The vetting APP applies to the police forces maintained for the police areas of England and Wales as defined in section 1 of the Police Act 1996. It is also available for adoption by other police forces or agencies, such as BTP.

In April 2022, BTP successfully applied for accreditation from the International Organization for Standardization for the management of its vetting arrangements. As part of the process of retaining accreditation, the force agreed to work towards a several objectives. One was to establish formal procedures to ensure it carries out vetting in line with APP by August 2022. However, our inspection found several aspects of vetting did not comply with APP, so the force had not achieved this objective.

Force vetting IT system

In April 2021, BTP introduced a new vetting IT system, which it shares with the City of London Police.

The force vetting unit (FVU) transferred the data from its previous IT system to the new system without completing a data-cleansing exercise. This was a conscious decision to ensure the overall integrity and accuracy of the data. The force acknowledges that as a result the data isn’t accurate. At the time of our inspection, the FVU was conducting a data-cleansing exercise. Until the force is confident that records are updated correctly, it won’t see the full benefits of the new system.

The people and culture (P&C) department, which manages human resources, had recently started to provide the FVU with a series of spreadsheet reports each month. This helps the FVU keep track of internal moves, promotions and people leaving the force.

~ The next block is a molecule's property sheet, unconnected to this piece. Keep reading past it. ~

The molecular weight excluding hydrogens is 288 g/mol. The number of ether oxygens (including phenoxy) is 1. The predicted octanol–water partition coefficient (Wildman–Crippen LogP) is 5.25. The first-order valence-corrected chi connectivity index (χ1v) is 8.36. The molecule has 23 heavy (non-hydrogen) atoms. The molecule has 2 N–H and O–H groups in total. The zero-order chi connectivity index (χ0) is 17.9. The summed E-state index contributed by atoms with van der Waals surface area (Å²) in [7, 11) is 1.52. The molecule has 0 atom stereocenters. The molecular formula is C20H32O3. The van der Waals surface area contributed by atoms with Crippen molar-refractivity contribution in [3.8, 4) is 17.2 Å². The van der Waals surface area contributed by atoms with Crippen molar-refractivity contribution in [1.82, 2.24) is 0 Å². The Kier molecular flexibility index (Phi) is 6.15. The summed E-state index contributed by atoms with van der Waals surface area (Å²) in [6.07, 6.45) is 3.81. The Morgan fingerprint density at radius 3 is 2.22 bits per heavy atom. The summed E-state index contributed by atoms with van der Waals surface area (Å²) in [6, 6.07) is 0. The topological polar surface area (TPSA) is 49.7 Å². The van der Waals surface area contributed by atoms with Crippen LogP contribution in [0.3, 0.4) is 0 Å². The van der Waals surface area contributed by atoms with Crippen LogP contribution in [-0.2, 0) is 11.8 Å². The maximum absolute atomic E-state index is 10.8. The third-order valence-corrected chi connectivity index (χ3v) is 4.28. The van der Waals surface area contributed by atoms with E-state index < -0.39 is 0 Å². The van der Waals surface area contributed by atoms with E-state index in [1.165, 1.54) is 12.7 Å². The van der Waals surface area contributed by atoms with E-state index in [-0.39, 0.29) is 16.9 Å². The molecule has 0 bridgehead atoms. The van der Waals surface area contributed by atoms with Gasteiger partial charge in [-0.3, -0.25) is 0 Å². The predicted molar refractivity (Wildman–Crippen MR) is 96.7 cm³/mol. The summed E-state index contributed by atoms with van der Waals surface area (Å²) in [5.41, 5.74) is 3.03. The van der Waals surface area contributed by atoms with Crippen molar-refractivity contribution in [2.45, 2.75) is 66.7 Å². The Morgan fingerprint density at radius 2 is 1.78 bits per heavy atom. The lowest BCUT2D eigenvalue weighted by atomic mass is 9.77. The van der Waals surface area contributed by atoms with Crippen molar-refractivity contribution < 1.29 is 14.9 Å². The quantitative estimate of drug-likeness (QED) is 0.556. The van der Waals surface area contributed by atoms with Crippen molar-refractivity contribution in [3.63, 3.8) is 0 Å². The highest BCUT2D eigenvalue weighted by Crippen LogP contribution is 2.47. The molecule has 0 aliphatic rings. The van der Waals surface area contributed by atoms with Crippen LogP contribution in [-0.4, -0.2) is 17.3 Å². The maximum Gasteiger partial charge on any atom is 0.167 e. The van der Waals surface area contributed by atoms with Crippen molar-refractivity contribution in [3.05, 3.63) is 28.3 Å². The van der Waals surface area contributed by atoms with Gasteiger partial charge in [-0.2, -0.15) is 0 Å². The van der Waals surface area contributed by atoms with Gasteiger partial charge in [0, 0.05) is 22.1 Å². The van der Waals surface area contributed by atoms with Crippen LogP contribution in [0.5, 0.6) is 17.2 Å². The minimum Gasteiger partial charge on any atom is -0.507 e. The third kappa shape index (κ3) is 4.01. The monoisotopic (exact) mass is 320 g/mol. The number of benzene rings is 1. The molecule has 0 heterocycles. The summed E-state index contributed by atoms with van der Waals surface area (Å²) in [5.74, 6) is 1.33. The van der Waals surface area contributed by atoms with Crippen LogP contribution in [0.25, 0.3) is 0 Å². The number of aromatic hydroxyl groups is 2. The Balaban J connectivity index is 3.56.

Current vetting of the workforce

BTP’s understanding of the vetting status of its workforce falls short of what we would expect.

The force told us that as of October 2022, it had a total of 5,171 police officers, special constables, police staff and police community support officers. It also had over 14,000 expired clearances on its vetting IT system.

The force believed that some expired clearances related to people who had left. But at the time of our inspection, the FVU hadn’t analysed its data to understand exactly how many fell into this category. New staff in the FVU were working through the expired vetting cases to remove people who no longer worked for the force.